After what North Korea claimed was the successful test-firing of a submarine-launched ballistic missile on Wednesday, Pyongyang is on track to develop the capability to strike targets in the region, including Japan, by 2020, given the speed of its development, according to a website run by a U.S. research institute.
The report posted on the website 38 North was compiled by the U.S. Korea Institute at the Paul H. Nitze School of Advanced International Studies (SAIS) at Johns Hopkins University.
North Korea’s official media reported Thursday that leader Kim Jong Un supervised the test-firing of the SLBM and declared it “the greatest success,” one that put it in the “front rank” of nuclear military powers.
“A test-fire of strategic submarine-launched ballistic missile was successfully conducted under the guidance of supreme commander of the Korean People’s Army Kim Jong Un,” the North’s official KCNA news agency said. “He appreciated the test-fire as the greatest success and victory.”
The KCNA report did not give the date of the missile launch, as it customarily omits references to the time and location of the leader’s activities.
The test showed that the solid-fuel missile’s control and guidance system, as well as the atmospheric re-entry of the warhead all met operational requirements, KCNA said.
The North’s Nodong missiles have a range of 1,300 km and can strike Japan. But Japanese experts also said Pyongyang could have its SLBM system in place by 2020, given Wednesday’s success, implying that Japan, the United States and South Korea could face more nuclear threats from the defiant hermit nation.
Hideshi Takesada, a professor at Takushoku University who is an expert on North Korea, said it is possible North Korea’s SLBMs already have a range of 3,000 km, based on Wednesday’s test, but merely adjusted the flight range to about 500 km for demonstration purposes.
“North Korea is likely to have already completed the development of SLBMs. In theory, the North is taking the same logical nuclear strategy as the Western powers,” he said.
Takesada said North Korea needs to have at least four SLBM-armed submarines to successfully deploy SLBMs. The North has one 1,800-ton Romeo-class sub and is apparently developing 3,000-ton submarines that can be fitted with SLBMs. He also said the North could develop more submarines by 2020.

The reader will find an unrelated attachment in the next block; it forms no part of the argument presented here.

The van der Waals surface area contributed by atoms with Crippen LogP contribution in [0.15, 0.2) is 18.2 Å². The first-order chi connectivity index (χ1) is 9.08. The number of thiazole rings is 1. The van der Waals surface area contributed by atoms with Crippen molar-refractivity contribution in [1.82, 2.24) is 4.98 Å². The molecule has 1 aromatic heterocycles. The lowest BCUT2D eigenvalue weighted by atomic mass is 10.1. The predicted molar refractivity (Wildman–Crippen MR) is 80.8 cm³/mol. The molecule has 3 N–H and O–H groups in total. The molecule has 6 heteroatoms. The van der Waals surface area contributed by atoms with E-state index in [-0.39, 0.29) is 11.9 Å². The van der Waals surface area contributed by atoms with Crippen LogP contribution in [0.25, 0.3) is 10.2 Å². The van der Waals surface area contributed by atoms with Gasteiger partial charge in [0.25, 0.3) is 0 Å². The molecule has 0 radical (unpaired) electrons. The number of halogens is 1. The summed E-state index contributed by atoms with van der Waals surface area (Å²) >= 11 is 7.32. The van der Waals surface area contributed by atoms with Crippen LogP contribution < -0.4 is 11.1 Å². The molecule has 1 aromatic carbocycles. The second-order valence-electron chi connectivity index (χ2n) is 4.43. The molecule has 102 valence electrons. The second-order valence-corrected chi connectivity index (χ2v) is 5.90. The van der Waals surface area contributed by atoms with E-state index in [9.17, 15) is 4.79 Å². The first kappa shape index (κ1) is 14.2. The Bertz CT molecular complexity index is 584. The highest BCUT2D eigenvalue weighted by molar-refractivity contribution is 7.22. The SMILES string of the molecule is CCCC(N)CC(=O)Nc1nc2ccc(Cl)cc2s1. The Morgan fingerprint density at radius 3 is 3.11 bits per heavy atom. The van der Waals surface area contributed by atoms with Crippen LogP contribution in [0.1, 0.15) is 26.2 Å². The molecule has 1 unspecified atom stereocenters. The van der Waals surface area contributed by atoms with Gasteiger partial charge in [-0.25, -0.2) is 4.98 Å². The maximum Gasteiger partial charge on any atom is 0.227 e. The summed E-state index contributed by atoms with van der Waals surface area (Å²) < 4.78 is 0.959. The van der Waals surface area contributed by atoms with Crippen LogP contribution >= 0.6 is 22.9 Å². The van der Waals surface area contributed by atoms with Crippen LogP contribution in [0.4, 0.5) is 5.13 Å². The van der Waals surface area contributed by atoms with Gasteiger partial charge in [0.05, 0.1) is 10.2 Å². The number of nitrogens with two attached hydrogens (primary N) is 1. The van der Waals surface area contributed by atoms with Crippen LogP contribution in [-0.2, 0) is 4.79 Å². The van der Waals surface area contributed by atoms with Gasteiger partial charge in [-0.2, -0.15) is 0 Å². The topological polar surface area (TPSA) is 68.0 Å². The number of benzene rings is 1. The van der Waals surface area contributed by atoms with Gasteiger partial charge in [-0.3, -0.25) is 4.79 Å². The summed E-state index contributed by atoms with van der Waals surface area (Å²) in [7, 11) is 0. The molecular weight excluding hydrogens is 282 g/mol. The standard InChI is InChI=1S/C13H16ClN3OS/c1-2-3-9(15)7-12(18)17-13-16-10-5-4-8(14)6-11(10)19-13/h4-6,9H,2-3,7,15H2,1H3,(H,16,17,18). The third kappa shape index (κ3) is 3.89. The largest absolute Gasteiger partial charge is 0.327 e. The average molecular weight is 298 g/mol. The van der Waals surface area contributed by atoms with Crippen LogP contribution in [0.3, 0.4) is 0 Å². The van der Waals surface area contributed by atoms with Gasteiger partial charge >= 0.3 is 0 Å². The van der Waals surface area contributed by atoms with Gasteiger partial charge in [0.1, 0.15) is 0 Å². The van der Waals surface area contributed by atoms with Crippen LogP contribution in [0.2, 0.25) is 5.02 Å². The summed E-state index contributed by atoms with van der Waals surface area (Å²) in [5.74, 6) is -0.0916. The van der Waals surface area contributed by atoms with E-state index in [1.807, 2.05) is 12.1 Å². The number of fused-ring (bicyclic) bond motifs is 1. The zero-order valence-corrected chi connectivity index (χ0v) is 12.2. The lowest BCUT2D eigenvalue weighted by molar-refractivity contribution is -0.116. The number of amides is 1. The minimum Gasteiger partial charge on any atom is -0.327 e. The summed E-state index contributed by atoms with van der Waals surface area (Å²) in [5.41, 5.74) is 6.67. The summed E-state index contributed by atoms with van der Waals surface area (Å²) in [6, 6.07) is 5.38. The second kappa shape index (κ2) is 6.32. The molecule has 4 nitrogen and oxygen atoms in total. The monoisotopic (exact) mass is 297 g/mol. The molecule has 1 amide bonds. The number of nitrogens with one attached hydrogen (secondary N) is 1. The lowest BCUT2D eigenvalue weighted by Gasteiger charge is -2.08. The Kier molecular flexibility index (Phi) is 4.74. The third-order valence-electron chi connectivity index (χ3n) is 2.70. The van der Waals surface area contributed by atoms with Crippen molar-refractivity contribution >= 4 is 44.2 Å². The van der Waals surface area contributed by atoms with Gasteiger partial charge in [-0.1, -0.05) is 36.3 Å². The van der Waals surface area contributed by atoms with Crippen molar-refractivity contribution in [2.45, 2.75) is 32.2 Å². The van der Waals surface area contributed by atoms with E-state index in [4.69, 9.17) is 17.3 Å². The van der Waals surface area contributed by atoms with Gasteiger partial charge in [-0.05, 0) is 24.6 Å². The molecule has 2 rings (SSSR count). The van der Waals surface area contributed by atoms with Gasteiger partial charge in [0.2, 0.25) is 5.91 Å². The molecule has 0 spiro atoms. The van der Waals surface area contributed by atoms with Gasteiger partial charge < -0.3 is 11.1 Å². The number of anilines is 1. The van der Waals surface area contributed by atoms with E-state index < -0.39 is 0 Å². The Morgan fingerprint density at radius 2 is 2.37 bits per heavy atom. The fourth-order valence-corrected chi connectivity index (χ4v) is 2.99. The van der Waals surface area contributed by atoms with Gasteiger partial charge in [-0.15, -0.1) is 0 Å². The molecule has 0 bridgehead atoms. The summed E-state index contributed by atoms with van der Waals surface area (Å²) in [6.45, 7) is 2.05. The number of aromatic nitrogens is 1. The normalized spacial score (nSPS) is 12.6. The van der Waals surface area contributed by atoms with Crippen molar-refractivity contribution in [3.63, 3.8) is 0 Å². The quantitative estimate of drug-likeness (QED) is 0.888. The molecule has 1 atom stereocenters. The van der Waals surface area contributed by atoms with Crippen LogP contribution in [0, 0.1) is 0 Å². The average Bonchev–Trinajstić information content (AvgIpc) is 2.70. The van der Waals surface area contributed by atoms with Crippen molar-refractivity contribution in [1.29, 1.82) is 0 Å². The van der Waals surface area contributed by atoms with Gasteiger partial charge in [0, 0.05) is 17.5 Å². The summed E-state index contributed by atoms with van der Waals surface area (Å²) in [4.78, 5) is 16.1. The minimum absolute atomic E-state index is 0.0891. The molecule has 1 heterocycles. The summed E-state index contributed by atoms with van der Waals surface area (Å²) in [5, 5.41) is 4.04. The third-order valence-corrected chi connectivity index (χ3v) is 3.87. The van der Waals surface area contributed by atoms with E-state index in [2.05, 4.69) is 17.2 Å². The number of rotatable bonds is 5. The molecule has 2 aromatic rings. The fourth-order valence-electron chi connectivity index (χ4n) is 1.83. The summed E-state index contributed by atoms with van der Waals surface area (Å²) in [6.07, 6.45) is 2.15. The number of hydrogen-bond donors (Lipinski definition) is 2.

North Korea has reportedly started building a facility to make a nuclear sub that can stay submerged longer than nonnuclear types and even reach the United States without being detected.
Takesada also said a North Korean SLBM could strike Hawaii, even if launched from a non-nuclear submarine.
One of the main purposes of SLBMs is to retaliate against nuclear attacks, since they can approach an opponent’s shoreline undetected and unleash surprise attacks.
That is why experts say the successful development of an SLBM program in the North could be problematic for Japan, the United States, and South Korea because SLBMs are hard to intercept by current missile defense systems, including the Patriot Advanced Capability (PAC-3), the SM 3 and the Terminal High Altitude Area Defense (THAAD) sytem that the U.S. plans to deploy in South Korea.
However, it is unclear whether the North will have the capability to regularly deploy SLBMs due to the subpar quality of North Korean subs. The report by 38 North said the hermit kingdom could still face significant technological challenges, such as building a new class submarine to carry the missile.
To strategically deploy SLBMs as a deterrent, a submarine needs to be able to cruise below the surface undetected for a long period of time. But Masao Kobayashi, a former Maritime Self-Defense Force submarine commander, said North Korean subs have not yet reached that point, especially in terms of noise level.
“In order to use an SLBM as a deterrent, it has to be ready to strike back. But I am not sure if the North has such a capability, given the quality of its submarines. The most they could do is probably launch guerilla-like attacks for now,” he said.
Information from Reuters added
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